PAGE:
Soul survival

Sep 14, 2005 at 12:00 am

Detroit has long been a hub for many styles of music. With jazz, basement funk, blues, hip hop and Motown all tugging at local music lovers’ heartstrings, it’s no wonder the Motor City would also harness its fair share of soul music addicts. Whether it’s local acts like Dwele and Amp Fiddler, or Jill Scott and Leela James on the national circuit, metro Detroiters want to be there.

But as life grows more hectic and free time dwindles, stumbling across a proper soul-funk showcase can be hard — especially when people aren’t plugged into the proper circles.

So when entrepreneur-hipster Drake Phifer pieced together his promotions firm, Urban Organic, it was easy for him to find a niche. Set up in 2001 as an eclectic lifestyles marketing and promotions company, Urban Organic brought the soul music scene into sharp focus. As a result, it’s developed a reputation for throwing some of the funkiest soirees in recent history. By bringing together creative minds and pushing the artistic envelope forward, Urban Organic not only put the spotlight on local soul champs like Ayro and Kem, but was also the first to bring popular underground acts like Goapele, Omar, and Kindred the Family Soul to the Detroit market.

Phifer, an often bubbly, sometimes flummoxed Detroiter, spent nearly 10 years in Atlanta. He says the main reason he started Urban Organic was to help create synergy between all of the diverse people he kept meeting in separate circles upon returning to Detroit.

“I knew there were people here who weren’t getting the cultural and entertainment excitement that they needed on a consistent basis,” Phifer says. “I wanted to shake up some of the staleness that I saw. So Urban Organic basically became a way for more culturally aware people to meet and join forces — and enjoy good music together at the same time.”

By catering to soul music-lovers, Urban Organic gained a core following of both city dwellers and suburbanites willing to support the movement. It also earned the respect of those in the artistic community. Singers, MCs, poets and DJs alike are starting to feel they have more of a platform to showcase their music, and network with other artists.

“It brings something that we would not normally get here in Detroit — more eclectic music from the outside world,” says 87 of rap group Wasted Youth. “Whether it’s Eric Robeson, Ahmir ?uestlove Thompson or KRS-One, Urban Organic is an alternative. We definitely don’t hear that type of music on WJLB.”

This week, the folks at Urban Organic are ready to take things to a higher level. Billed as a three-day celebration of underground soul music, the event will be spread across several venues in downtown Detroit. The festivities begin Friday, Sept. 16, at Fifth Avenue Downtown (2100 Woodward Ave., Detroit; 313-471-2555). Scheduled performers include local acts Gorilla Funk Mob, Fluent and vocal virtuoso Mayaeni, along with special guests Melanie Rutherford, Zo! and 87.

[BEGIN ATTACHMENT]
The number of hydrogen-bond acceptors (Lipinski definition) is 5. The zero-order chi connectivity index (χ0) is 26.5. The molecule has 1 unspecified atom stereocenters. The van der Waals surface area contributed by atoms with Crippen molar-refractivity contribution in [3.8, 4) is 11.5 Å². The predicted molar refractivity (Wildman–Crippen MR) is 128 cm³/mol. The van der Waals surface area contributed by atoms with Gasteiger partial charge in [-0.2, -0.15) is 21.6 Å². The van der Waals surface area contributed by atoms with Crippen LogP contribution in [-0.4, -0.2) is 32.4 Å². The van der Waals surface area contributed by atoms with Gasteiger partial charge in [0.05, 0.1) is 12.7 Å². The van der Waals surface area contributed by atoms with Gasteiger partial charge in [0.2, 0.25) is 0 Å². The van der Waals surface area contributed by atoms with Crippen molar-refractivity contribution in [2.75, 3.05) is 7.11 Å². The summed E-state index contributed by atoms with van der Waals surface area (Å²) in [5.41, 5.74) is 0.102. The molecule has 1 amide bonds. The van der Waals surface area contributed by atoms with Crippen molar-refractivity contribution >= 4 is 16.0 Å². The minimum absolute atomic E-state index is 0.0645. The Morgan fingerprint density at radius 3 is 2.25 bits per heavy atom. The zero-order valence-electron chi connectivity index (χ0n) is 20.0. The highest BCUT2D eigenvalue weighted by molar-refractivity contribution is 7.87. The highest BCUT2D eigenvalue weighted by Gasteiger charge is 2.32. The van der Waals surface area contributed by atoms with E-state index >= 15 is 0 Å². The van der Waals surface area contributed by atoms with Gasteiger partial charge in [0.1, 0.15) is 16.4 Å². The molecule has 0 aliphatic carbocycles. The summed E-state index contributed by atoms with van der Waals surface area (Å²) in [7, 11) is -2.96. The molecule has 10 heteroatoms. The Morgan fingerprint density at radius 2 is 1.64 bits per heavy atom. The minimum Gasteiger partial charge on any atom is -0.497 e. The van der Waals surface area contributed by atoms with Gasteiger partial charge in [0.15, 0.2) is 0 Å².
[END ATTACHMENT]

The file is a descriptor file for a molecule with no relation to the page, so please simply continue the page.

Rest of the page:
The same night, there’s also a killer American soul music/Afro-beat-themed afterparty, “Afro Funk vs. Afro Pick,” at Club Escape (2999 Woodbridge, Detroit).

On Saturday, there will be an all-day block party in Detroit’s Cultural Center with vendors and music to keep the festival atmosphere bumping. Later that evening, sultry chanteuse Leela James will take the stage at Club Escape. James made a special request to play Detroit and support the folks at Urban Organic.

“We had such a good time when they brought us to Detroit the first time, why wouldn’t I want to come back?” James says. “The first event was so soulful that I’m looking forward to coming back again and again.”

There will be a second afterparty Saturday at the SereNgeti Ballroom and Gallery (2957 Woodward Ave., Detroit; 313-832-3010) as a benefit for local promoter Laura Gavoor, who died suddenly in 2002 of a brain aneurysm. Gavoor, who was a well-respected Jane-of-all-trades within the electronic music community, has a fund set up in her name to support youth dance programs. All of the proceeds from the evening will go to the fund.

And a Sunday brunch is planned at Atlas Global Bistro (3111 Woodward Ave., Detroit; 313-831-2241) with DJ Edwin Fabre (rocking at 75 decibels and below due to restaurant regulations), and an evening party at Agave (4265 Woodward Ave., Detroit; 313-833-1120) with DJs Mike Clark, Norm Talley and Delano Smith. It’s a packed weekend, one Phifer hopes will become a beloved annual tradition.


The Urban Organic Festival takes place Friday, Sept. 16, to Sunday, Sept. 18, at various locations. Tickets can be purchased at Ticketmaster (248-655-6666) or visit

Jonathan Cunningham is a freelance writer. Send comments to [email protected]